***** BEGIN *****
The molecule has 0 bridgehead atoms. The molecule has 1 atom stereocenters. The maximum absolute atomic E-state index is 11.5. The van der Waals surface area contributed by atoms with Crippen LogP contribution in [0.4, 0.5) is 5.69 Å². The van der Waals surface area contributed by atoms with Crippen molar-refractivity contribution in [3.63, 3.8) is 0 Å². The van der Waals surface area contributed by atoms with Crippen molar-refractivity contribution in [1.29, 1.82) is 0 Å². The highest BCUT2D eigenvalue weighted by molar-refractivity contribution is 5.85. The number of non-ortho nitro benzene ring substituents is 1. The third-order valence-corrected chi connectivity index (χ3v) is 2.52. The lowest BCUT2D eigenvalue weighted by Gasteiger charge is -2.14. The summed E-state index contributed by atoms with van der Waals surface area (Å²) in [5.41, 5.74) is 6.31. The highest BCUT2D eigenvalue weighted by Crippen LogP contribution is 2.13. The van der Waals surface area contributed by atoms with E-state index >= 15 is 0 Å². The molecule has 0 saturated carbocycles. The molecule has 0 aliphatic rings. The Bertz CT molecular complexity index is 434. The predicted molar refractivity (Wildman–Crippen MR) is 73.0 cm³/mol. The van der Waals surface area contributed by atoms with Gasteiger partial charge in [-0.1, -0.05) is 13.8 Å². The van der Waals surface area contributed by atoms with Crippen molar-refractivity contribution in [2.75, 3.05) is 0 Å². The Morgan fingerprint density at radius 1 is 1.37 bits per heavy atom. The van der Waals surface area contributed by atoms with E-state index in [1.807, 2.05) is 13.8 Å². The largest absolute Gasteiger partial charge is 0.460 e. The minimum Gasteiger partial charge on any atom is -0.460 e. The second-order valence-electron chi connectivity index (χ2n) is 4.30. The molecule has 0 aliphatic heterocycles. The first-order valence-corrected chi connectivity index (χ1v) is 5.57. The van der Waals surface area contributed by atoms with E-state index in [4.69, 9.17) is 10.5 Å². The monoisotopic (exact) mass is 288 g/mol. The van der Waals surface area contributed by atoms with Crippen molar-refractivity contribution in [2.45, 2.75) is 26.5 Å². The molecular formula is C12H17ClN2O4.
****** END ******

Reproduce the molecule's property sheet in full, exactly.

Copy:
The molecule has 0 bridgehead atoms. The molecule has 1 atom stereocenters. The maximum absolute atomic E-state index is 11.5. The van der Waals surface area contributed by atoms with Crippen LogP contribution in [0.4, 0.5) is 5.69 Å². The van der Waals surface area contributed by atoms with Crippen molar-refractivity contribution in [3.63, 3.8) is 0 Å². The van der Waals surface area contributed by atoms with Crippen molar-refractivity contribution in [1.29, 1.82) is 0 Å². The highest BCUT2D eigenvalue weighted by molar-refractivity contribution is 5.85. The number of non-ortho nitro benzene ring substituents is 1. The third-order valence-corrected chi connectivity index (χ3v) is 2.52. The lowest BCUT2D eigenvalue weighted by Gasteiger charge is -2.14. The summed E-state index contributed by atoms with van der Waals surface area (Å²) in [5.41, 5.74) is 6.31. The highest BCUT2D eigenvalue weighted by Crippen LogP contribution is 2.13. The van der Waals surface area contributed by atoms with E-state index >= 15 is 0 Å². The molecule has 0 saturated carbocycles. The molecule has 0 aliphatic rings. The Bertz CT molecular complexity index is 434. The predicted molar refractivity (Wildman–Crippen MR) is 73.0 cm³/mol. The van der Waals surface area contributed by atoms with Gasteiger partial charge in [-0.1, -0.05) is 13.8 Å². The van der Waals surface area contributed by atoms with Crippen molar-refractivity contribution in [2.75, 3.05) is 0 Å². The Morgan fingerprint density at radius 1 is 1.37 bits per heavy atom. The van der Waals surface area contributed by atoms with E-state index in [1.807, 2.05) is 13.8 Å². The largest absolute Gasteiger partial charge is 0.460 e. The minimum Gasteiger partial charge on any atom is -0.460 e. The second-order valence-electron chi connectivity index (χ2n) is 4.30. The molecule has 0 aliphatic heterocycles. The first-order valence-corrected chi connectivity index (χ1v) is 5.57. The van der Waals surface area contributed by atoms with E-state index in [4.69, 9.17) is 10.5 Å². The monoisotopic (exact) mass is 288 g/mol. The van der Waals surface area contributed by atoms with Crippen molar-refractivity contribution in [2.45, 2.75) is 26.5 Å². The molecular formula is C12H17ClN2O4.